Who said this about the price we pay for a massive military?


Every gun that is made, every warship launched, every rocket fired signifies, in the final sense, a theft from those who hunger and are not fed, those who are cold and are not clothed.

This world in arms in not spending money alone.

It is spending the sweat of its laborers, the genius of its scientists, the hopes of its children.

The cost of one modern heavy bomber is this: a modern brick school in more than 30 cities.

It is two electric power plants, each serving a town of 60,000 population.

It is two fine, fully equipped hospitals.

It is some 50 miles of concrete highway.

We pay for a single fighter with a half million bushels of wheat.

We pay for a single destroyer with new homes that could have housed more than 8,000 people.

This, I repeat, is the best way of life to be found on the road the world has been taking.

This is not a way of life at all, in any true sense. Under the cloud of threatening war, it is humanity hanging from a cross of iron.

It was not some leftist hippie. It was in fact president Dwight D. Eisenhower in his “cross of iron” speech on April 16, 1953. It just shows how far the politics of this country has gone to the right that even most top Democrats would not say things like that today.

And Republicans? They have become so unhinged that even a former top Republican intellectual like Norman Ornstein who works at the neoconservative American Enterprise Institute says that it has ceased to be a conservative party and has become more like a paranoid apocalyptic cult, “an insurgent outlier in American politics. It is ideologically extreme; scornful of compromise; unmoved by conventional understanding of facts, evidence and science; and dismissive of the legitimacy of its political opposition.”

Comments

  1. grumpyoldfart says

    It is ideologically extreme; scornful of compromise; unmoved by conventional understanding of facts, evidence and science; and dismissive of the legitimacy of its political opposition.”

    And one day it will have control of both the Senate and the House of Representatives.

  2. Pierce R. Butler says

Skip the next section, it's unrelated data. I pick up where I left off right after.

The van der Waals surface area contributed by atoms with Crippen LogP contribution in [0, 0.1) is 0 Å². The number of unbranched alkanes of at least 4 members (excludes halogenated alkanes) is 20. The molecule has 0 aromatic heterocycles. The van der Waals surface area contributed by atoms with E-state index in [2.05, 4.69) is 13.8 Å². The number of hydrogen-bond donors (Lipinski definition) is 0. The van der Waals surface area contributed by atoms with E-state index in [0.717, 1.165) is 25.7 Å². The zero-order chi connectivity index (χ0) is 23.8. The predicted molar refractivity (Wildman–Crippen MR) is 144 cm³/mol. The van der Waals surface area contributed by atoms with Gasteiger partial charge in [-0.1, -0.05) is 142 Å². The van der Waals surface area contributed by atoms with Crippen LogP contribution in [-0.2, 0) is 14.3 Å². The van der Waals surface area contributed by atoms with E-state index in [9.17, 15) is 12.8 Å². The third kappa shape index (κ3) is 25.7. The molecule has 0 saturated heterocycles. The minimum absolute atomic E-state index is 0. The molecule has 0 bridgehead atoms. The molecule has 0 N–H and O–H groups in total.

Even Ornstein succumbs to the political fact that calling anyone “anti-intellectual” no longer carries the meaning it did – because of the anti-intellectual crusades of his partisan colleagues.

    Being a meanie, I would love to see him try to discuss this with, say, Bobby Jindal or Ted Cruz or …

  3. Just an Organic Regular Expression says

    Just might note that the Mann/Ornstein essay is from 2012. And while it mentions GOP opposition to any Obama initiative as a result of the GOP decline, it does not mention it as a cause. But in my opinion what was then three years, and is now 6, of carrying out an intentional, articulated, determined policy to oppose whatever Obama was for regardless of any other consideration (including good governance), has had at least as much effect on the Republican ethos as had Gingrich’s deliberate pandering or Fox’s conspiracy-mongering. “Ideology above all” is an attitude that feeds on itself; and the Republicans whole-heartedly adopted it and wallowed in it, in large part, I think, out of elementary racism.

  4. says

    It just shows how far the politics of this country has gone to the right that even most top Democrats would not say things like that today.

    It still amazes me that the majority of Americans “think” there are only two points of view and that US politics has a “broad range of views”. Yeah, it’s broad all right, if you mean it ranges from Batista to Peron.

    The rest of the world sees two parties, the far right leaning near-fascist democrats and the full-on fascist republicans. Angela Merkel is a traditional conservative and she looks like a communist compared to Hillary Clinton.

    It’s a nation of reactionaries who have nary a reaction to the loss of personal freedoms. How dumb are people that they “think” the US is in danger after parts of the “patriot act” expired?

  5. Sean (I am not an imposter) says

    “It just shows how far the politics of this country has gone to the right that even most top Democrats would not say things like that today.”

    Which is precisely why liberals and leftists should abandon the Democratic party and anyone running under its banner. It is truly sad that people who fancy themselves liberals are willing to tolerate DP candidates who are far to the right of people like Eisenhower, Barry Goldwater or even Richard Nixon.